Monday, June 24, 2013

About That Tightrope Walking Wallenda Guy And Prayer...

So you might have heard of that guy, Nik Wallenda, who traversed the Grand Canyon yesterday on a tightrope wire with no harness or safety net.  He comes from a family that has done outrageous stunts for generations. 

According to this article, he prefaced his stunt with prayer, prayed throughout, and praised God afterwards for his success and safety.  He asked God to “calm these winds in the name of Jesus” as winds gusted up to 48 mph during his crossing. 
Meanwhile, I’ve been in a bit of a funk lately.  Usually summer is great for me as far as my general mood goes, what with all the sunshine and time outside and fun things to do with the kids.  But this summer I just feel tired a lot.  I feel like I’m dragging and gravity is targeting me unfairly.  You know how when you’re done taking a bath, you drain all the water out and slowly feel the buoyancy of the water fall away and the force of gravity retake you?  I feel like I’m walking around with the emotional equivalent of not enough water and too much gravity. 

I started taking vitamin b12, trying to go to bed earlier, trying to drink more water, watching comedies (I highly recommend Silver Linings Playbook and Pitch Perfect).  And I thought about praying about it.  I believe in God and I believe that he cares about me, but I have a hard time bringing myself to believe that my gravity problem is significant enough to pray about.  I would find myself starting to pray, and then I would start thinking about so-and-so who has cancer, and about my friend living in another country where girls in her neighborhood are being kidnapped for the sex trade, and about Syrians in the midst of war and refugee camps, and on and on….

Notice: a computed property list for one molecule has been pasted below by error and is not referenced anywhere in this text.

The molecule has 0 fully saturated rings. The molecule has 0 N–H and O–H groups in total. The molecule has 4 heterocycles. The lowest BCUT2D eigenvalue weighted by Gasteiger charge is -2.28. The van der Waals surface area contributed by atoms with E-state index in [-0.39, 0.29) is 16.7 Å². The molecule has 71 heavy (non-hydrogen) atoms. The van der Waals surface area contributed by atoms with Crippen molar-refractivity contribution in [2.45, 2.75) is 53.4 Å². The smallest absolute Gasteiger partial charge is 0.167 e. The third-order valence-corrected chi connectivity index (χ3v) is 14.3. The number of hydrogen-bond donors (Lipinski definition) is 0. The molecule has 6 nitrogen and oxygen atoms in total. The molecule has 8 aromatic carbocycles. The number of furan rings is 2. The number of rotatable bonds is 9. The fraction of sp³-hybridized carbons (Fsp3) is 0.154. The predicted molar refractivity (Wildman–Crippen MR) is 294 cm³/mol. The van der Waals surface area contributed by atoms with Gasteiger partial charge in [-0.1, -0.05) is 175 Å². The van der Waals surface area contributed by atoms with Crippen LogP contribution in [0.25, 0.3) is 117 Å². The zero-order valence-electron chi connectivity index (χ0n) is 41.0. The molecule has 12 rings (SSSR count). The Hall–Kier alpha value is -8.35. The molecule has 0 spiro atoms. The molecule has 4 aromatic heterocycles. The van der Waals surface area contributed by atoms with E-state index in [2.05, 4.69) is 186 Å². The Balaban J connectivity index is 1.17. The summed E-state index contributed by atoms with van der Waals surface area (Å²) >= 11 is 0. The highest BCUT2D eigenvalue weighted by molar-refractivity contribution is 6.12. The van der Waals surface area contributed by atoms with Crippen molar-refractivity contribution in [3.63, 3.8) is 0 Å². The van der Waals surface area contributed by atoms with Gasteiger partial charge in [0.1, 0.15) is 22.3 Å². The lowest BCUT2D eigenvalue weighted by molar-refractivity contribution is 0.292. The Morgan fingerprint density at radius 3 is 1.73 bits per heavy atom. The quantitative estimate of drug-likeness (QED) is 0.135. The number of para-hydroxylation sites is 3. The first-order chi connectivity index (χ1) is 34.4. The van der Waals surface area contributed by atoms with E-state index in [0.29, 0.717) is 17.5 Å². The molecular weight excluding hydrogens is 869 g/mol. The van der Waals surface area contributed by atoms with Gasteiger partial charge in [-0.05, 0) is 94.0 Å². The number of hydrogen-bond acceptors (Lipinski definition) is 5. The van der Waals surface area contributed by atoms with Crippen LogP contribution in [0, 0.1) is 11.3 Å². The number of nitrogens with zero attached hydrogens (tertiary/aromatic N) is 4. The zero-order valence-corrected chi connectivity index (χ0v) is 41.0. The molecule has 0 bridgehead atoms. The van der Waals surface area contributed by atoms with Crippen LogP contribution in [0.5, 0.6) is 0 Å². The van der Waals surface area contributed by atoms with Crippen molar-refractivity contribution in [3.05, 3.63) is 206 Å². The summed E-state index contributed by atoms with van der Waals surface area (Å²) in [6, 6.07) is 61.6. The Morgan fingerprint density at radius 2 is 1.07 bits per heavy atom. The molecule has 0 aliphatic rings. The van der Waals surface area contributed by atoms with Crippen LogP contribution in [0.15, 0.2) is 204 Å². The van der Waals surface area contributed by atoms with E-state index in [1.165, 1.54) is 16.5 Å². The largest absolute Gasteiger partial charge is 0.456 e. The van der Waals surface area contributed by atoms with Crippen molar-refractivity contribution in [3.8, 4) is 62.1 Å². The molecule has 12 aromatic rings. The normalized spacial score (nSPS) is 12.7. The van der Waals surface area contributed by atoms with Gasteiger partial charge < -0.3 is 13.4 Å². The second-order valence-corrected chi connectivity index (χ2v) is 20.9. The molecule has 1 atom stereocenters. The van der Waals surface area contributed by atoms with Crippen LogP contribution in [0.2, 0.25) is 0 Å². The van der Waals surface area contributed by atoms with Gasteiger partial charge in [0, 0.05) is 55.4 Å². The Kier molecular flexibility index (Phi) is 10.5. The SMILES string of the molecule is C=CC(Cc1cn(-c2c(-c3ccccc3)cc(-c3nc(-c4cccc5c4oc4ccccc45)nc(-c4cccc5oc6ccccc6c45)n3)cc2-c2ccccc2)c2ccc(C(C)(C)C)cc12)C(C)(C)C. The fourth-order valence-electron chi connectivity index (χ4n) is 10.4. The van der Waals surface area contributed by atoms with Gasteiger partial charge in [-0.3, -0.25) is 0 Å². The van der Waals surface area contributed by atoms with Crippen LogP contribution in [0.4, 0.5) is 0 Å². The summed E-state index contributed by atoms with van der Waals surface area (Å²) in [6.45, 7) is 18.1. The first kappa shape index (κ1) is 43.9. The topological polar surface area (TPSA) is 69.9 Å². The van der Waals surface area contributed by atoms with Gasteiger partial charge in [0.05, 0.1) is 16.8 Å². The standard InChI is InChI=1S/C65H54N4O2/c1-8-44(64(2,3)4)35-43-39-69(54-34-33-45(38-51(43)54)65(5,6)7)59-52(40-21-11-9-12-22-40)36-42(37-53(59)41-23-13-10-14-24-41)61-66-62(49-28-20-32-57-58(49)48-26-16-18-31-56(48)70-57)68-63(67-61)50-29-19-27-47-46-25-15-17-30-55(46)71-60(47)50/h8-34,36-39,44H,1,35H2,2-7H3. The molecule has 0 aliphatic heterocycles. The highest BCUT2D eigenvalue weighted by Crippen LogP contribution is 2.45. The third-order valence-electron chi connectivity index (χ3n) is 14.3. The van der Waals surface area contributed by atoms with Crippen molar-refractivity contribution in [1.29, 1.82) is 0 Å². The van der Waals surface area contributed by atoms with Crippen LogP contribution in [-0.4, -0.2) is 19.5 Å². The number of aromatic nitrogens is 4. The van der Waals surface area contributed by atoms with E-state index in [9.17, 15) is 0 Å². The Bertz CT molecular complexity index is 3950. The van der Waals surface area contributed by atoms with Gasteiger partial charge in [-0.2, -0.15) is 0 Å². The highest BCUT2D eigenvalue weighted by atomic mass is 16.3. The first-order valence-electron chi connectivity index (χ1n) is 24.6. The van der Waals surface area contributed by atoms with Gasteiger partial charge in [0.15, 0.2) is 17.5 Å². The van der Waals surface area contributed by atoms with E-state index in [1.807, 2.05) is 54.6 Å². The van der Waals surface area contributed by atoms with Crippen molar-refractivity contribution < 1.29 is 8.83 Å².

And I end up saying something like “Um, well, God, if you have any time left after dealing with all of that…I mean, I know you’re not bound by time, but I guess what I mean is, if you wouldn’t mind doing something a little extra and superfluous, could you…oh, I don’t think I really have enough faith for this prayer to make any difference anyway…nevermind.”  And then I feel ridiculous. 
I feel like my mind chides me to a place of gratitude and glass half-full, even though I feel glass half-empty right now.  And while I know cognitively that God has grace to spare even for my gravity problem, my heart has trouble believing that or being courageous enough to ask for a drop of grace. 

And then Nik Wallenda pulls his stunt, and I can’t help but feel like his prayers are a bit presumptuous.  Really, Nik?  (Doing my own SNL “Really” segment here.)  Really?  You think that God should be concerned about your safety when you voluntarily put yourself in grave danger for what reason, exactly?  Really?  You think that your act of walking the tightrope can be some kind of act of worship that helps people to know God better or believe in him more?  Really, Nik?  Really?  Do you think God might possibly have more important things to deal with than known wind gusts across a 1,500 foot canyon that you subjected yourself to on purpose?  Really?